"The magic begins with a Christmas party at the house of aspiring ballerina Clara. Her godfather Drosselmeier brings one special gift: a nutcracker that is really his nephew, Hans, transformed into a doll by a curse of the evil Mousequeen. The nutcracker becomes a prince, who rules over the land of dolls, but will return to human form when the spell if broken. Join young Clara, whose new wooden nutcracker draws her into a glorious realm of adventure and enchantment."

Kiefer Sutherland (A very young one) plays the voice of the Nutcracker Prince - I would follow him anywhere, I think, if I ever heard his voice leak from a nutcracker's mouth, haha. The story is very mature for a cartoon; it takes the original, simple nutcracker story and takes it to the next level, bringing in an entire backstory and wondrous ending (makes me tear up and sigh). Clara, when dancing with the wooden nutcracker, even sings lyrics to the melody of Tchaikovsky's Waltz of the Flowers. That, my friends, is epic.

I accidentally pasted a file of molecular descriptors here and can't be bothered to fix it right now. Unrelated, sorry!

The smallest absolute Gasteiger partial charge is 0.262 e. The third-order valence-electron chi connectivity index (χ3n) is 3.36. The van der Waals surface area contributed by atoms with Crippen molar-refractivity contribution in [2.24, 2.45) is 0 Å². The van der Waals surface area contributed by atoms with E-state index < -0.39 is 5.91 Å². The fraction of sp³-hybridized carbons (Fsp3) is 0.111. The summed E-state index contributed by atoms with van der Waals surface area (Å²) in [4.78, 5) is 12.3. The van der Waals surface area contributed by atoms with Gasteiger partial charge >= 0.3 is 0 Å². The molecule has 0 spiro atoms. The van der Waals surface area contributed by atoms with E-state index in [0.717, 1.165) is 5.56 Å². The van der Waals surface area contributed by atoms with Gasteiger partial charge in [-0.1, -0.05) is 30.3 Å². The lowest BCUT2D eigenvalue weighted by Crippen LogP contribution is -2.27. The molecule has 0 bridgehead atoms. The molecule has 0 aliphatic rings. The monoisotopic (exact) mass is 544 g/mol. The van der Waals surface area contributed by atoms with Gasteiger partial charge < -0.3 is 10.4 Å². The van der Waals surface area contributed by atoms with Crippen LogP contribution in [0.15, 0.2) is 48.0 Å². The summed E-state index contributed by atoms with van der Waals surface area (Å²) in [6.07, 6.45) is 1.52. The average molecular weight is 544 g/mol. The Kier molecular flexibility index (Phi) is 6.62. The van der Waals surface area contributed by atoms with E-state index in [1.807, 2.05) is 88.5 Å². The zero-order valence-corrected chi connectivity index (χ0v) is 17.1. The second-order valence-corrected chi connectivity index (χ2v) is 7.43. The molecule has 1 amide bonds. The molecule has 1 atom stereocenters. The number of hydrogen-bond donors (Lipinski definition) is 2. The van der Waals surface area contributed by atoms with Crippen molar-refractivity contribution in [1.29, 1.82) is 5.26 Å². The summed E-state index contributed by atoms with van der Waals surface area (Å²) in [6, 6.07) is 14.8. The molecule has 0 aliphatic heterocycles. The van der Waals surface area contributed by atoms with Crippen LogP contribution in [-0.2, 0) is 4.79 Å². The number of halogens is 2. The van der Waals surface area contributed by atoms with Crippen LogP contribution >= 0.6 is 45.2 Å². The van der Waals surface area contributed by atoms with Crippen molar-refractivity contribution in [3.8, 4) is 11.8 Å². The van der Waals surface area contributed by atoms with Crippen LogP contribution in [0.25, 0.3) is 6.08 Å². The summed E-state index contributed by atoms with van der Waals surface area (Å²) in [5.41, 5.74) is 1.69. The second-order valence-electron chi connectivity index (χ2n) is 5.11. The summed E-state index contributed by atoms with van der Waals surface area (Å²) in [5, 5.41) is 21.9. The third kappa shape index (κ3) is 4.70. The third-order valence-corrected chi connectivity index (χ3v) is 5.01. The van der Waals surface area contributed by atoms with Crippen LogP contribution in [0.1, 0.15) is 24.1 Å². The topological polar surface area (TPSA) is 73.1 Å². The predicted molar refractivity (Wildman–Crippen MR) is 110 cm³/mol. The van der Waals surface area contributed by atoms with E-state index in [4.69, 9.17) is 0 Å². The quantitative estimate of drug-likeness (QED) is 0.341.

Now, the awesome part about all this is that someone uploaded the entire movie on Youtube. So please, if you want to enjoy an intricate, romantic, and whimsical rendition of the nutcracker story, then click away!

Quote from a Book I Love

Although I always have a huge pile of books to read, I wanted to spend a good portion of my break reading charming and adventurous stories led by very young, spunky protagonists. The more dated the story, the better. My model for finding such books is a favorite, The Little White Horse, so I tried to keep a look out for other novels that seemed to give off the same vibe. And so I came across The Aviary by Kathleen O'Dell. 

The description on the front flap does a great job at setting the scene: